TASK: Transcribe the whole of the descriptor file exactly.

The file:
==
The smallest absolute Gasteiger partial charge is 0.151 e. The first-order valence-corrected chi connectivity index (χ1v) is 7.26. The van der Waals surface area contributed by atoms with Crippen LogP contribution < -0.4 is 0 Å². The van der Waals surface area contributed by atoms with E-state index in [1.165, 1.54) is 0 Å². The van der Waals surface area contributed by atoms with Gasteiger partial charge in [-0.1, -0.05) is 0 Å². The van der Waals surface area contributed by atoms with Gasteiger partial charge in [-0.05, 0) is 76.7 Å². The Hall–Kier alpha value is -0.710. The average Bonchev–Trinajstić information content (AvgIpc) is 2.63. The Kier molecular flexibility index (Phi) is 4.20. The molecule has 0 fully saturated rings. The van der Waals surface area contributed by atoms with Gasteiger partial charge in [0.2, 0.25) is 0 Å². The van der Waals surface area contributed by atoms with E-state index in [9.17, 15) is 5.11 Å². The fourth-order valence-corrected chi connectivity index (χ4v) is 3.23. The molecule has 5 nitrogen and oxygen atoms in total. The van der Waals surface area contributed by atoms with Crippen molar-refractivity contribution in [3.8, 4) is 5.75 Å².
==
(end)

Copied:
The smallest absolute Gasteiger partial charge is 0.151 e. The first-order valence-corrected chi connectivity index (χ1v) is 7.26. The van der Waals surface area contributed by atoms with Crippen LogP contribution < -0.4 is 0 Å². The van der Waals surface area contributed by atoms with E-state index in [1.165, 1.54) is 0 Å². The van der Waals surface area contributed by atoms with Gasteiger partial charge in [-0.1, -0.05) is 0 Å². The van der Waals surface area contributed by atoms with Gasteiger partial charge in [-0.05, 0) is 76.7 Å². The Hall–Kier alpha value is -0.710. The average Bonchev–Trinajstić information content (AvgIpc) is 2.63. The Kier molecular flexibility index (Phi) is 4.20. The molecule has 0 fully saturated rings. The van der Waals surface area contributed by atoms with Gasteiger partial charge in [0.2, 0.25) is 0 Å². The van der Waals surface area contributed by atoms with E-state index in [9.17, 15) is 5.11 Å². The fourth-order valence-corrected chi connectivity index (χ4v) is 3.23. The molecule has 5 nitrogen and oxygen atoms in total. The van der Waals surface area contributed by atoms with Crippen molar-refractivity contribution in [3.8, 4) is 5.75 Å².